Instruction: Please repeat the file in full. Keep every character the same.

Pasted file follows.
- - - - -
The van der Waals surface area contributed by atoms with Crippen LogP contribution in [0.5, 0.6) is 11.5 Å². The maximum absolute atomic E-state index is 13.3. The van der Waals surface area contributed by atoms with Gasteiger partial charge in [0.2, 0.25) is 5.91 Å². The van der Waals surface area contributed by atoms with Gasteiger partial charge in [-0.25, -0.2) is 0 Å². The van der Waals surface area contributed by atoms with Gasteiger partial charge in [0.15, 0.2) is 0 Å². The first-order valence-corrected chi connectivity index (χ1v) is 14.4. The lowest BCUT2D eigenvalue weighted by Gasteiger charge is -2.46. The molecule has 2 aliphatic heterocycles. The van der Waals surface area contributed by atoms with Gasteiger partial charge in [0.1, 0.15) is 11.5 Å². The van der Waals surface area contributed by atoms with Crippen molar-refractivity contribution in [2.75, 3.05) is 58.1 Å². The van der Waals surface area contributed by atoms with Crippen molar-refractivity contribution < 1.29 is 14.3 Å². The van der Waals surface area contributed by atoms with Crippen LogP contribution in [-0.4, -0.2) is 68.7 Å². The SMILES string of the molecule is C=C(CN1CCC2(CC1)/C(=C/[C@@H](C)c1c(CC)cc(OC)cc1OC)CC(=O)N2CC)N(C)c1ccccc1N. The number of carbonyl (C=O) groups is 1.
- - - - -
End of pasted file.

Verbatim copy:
The van der Waals surface area contributed by atoms with Crippen LogP contribution in [0.5, 0.6) is 11.5 Å². The maximum absolute atomic E-state index is 13.3. The van der Waals surface area contributed by atoms with Gasteiger partial charge in [0.2, 0.25) is 5.91 Å². The van der Waals surface area contributed by atoms with Gasteiger partial charge in [-0.25, -0.2) is 0 Å². The van der Waals surface area contributed by atoms with Gasteiger partial charge in [0.15, 0.2) is 0 Å². The first-order valence-corrected chi connectivity index (χ1v) is 14.4. The lowest BCUT2D eigenvalue weighted by Gasteiger charge is -2.46. The molecule has 2 aliphatic heterocycles. The van der Waals surface area contributed by atoms with Gasteiger partial charge in [0.1, 0.15) is 11.5 Å². The van der Waals surface area contributed by atoms with Crippen molar-refractivity contribution in [2.75, 3.05) is 58.1 Å². The van der Waals surface area contributed by atoms with Crippen molar-refractivity contribution < 1.29 is 14.3 Å². The van der Waals surface area contributed by atoms with Crippen LogP contribution in [-0.4, -0.2) is 68.7 Å². The SMILES string of the molecule is C=C(CN1CCC2(CC1)/C(=C/[C@@H](C)c1c(CC)cc(OC)cc1OC)CC(=O)N2CC)N(C)c1ccccc1N. The number of carbonyl (C=O) groups is 1.